It’s been some time since I last listened to Garrison Keillor’s “A Prairie Home Companion“, but some of the bits are still with me.  Like the time one of the characters was driving an older person, perhaps one of those Norwegian bachelor farmers, around the big city of Minneapolis.  At one point, the older person saw people running through the park and asked what they were doing.  He was told they were running for exercise.  “Why don’t they get a job?” he asked.

Life is like that, it seems.  We work very hard at what should come naturally.  For example, this blog post by Greg McKeown promises to simplify our life in only five minutes a day. The need is understandable.  Just treading water now seems an impossible goal.  I’m not a cutting edge, early adopter technophile, but managing my 150-plus online passwords, eight digital devices and home network has become a full-time career.  (Now hiring: SysAdmin for home enterprise.)

Simplification is a growth industry, with a magazine (Real Simple with the catchphrase “Life Made Easier”) , whole libraries of books (including McKeown’s new book, Essentialism: The Disciplined Pursuit of Less, which I recommend), online classes, quote collections (which I will be pilfering for my companion blog) and who knows what else.

The need for simplification may be a symptom of the modern world, but its roots go deep, as evidenced by Henry David Thoreau’s famous quote: “Our life is frittered away by detail… simplify, simplify.”  I suspect Thoreau didn’t have a single password to worry about, but he felt the need to simplify.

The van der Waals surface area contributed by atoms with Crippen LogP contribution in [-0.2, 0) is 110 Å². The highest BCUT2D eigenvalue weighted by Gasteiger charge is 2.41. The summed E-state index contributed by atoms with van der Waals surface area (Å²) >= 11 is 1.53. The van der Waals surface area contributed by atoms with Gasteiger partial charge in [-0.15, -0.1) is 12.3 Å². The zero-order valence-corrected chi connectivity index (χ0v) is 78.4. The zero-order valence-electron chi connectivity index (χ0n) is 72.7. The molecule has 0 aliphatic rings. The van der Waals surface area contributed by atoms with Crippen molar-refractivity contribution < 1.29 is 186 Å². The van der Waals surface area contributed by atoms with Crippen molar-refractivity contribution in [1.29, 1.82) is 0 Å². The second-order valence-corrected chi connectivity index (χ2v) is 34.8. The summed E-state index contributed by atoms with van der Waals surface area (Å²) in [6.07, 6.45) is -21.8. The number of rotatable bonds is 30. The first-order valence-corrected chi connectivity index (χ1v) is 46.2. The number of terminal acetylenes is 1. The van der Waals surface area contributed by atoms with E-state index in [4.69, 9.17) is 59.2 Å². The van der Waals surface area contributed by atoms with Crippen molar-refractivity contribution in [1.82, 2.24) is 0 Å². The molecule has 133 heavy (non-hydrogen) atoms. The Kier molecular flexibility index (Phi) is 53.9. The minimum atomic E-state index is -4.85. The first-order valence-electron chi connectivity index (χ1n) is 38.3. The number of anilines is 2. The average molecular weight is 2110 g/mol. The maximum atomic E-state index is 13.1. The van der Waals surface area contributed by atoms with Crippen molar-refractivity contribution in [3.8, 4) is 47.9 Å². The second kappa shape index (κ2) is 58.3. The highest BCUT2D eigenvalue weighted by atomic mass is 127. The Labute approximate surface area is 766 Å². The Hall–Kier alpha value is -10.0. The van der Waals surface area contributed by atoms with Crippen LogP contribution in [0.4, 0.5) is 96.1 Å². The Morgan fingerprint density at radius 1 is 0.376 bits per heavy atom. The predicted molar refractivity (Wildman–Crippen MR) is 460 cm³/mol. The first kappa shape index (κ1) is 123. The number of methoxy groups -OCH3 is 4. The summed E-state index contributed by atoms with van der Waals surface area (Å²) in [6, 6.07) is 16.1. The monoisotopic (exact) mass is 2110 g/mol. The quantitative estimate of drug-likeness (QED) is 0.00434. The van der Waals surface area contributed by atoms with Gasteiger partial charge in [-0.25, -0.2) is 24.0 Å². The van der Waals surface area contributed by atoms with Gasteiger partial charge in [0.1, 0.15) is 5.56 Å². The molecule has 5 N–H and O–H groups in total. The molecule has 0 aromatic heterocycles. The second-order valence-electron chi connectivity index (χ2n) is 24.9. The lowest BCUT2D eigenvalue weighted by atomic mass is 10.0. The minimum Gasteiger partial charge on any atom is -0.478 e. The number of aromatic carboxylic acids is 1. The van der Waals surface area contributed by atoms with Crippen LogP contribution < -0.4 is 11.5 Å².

Or perhaps to focus.

In a previous incarnation, when stressed I would go to a park near my office and watch ants scurry about in the Alabama summer heat.  I left my concerns behind, not by clearing my mind, but by filling it with only one thing–observing ants at my feet.  I was essentially meditating, replacing the monkey chatter of my brain with a single focus.

Much of the stress in my life can be summarized with the metaphor of the lone soldier defending a fort.  The poor fellow runs about the parapets, firing random shots down below hoping to keep the enemy at bay.  At best, this holds the barbarians off but the soldier eventually runs out of ammo, or breath, or both.  The answer, paradoxically, is to quit trying.  Let them have the damned fort.  Focus on what can be done.  As McKeown notes in his book, you can’t have it all.  The sooner you learn that, the sooner you can focus on what you want to achieve in life.  Then you can view the world with the wisdom of a Norwegian bachelor farmer.

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